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Yemen: The Slow Death of Society Could Be Reversed; Progress Is Possible

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International Committee of the Red Cross

This is what the slow death of society looks like:

Yemen War

A list of things that have collapsed in Yemen: The food chain. The health care system. The education system. The sewer and water system.

A list of things expanding in Yemen: Disease. Malnutrition. The deaths of civilians.
Government leaders gather in Geneva for a pledging conference for Yemen. Three years after the start of the war, life for residents is indescribably miserable due to the way the conflict is being fought. The International Committee of the Red Cross has spent years pleading with warring parties to wage combat in a way that does not so severely impact civilians. That has not happened.

"The desperate needs of families would shrink - and so would disease, malnutrition and civilian deaths - if the mere basics of international humanitarian law were observed," said Robert Mardini, ICRC's regional director for the Near and Middle East. "Yemeni society is succumbing to a slow death through mass hunger and little medicine. It is impossible to express the gravity of the situation."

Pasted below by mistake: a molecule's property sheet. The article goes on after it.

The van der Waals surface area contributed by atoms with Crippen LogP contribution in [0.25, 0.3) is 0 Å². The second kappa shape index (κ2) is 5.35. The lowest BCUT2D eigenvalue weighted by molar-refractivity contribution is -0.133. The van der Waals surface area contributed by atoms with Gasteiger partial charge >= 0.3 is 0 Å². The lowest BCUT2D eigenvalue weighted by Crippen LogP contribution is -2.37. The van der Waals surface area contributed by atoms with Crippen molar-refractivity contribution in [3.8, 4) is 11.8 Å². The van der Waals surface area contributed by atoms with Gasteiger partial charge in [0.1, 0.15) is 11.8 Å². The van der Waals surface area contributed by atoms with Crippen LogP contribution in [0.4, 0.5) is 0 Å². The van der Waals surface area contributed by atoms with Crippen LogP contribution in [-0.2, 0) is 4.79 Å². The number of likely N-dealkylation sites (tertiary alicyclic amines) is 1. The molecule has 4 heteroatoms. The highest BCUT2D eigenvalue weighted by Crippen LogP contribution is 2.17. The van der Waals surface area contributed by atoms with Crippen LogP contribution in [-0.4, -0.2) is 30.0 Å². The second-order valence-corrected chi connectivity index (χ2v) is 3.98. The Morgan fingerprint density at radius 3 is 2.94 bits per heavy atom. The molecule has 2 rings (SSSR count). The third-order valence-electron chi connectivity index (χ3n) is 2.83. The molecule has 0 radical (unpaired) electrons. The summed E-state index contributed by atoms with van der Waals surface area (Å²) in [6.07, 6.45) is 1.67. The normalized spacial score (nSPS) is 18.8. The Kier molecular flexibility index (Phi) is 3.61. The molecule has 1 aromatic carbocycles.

The ICRC has been repeating the same message for three years: Do not target civilians. Do not target hospitals. Do not target ambulances. Do not target humanitarian workers. Allow an increased flow of commercial imports and humanitarian goods into and across the country. Those same messages need to be repeated today and, ultimately, they need to be adhered to. There is a significant gap between the words we hear in response to these requests and the reality we see on the ground.

Progress can be made. The ICRC has been able to visit conflict-related detainees on both sides after new agreements were put in place. More needs to be done, but this positive step shows that those involved can find ways to fulfil their obligations under international humanitarian law.

The ICRC has also deployed specialized medical surgical teams in two hospitals on opposite sides of the front line, in Aden and Sa'ada, to provide life-saving services to weapon-wounded and trauma patients. Last year, a total of 139,967 persons were treated at the two ICRC-supported facilities.

Source: ReliefWeb, Edited by website team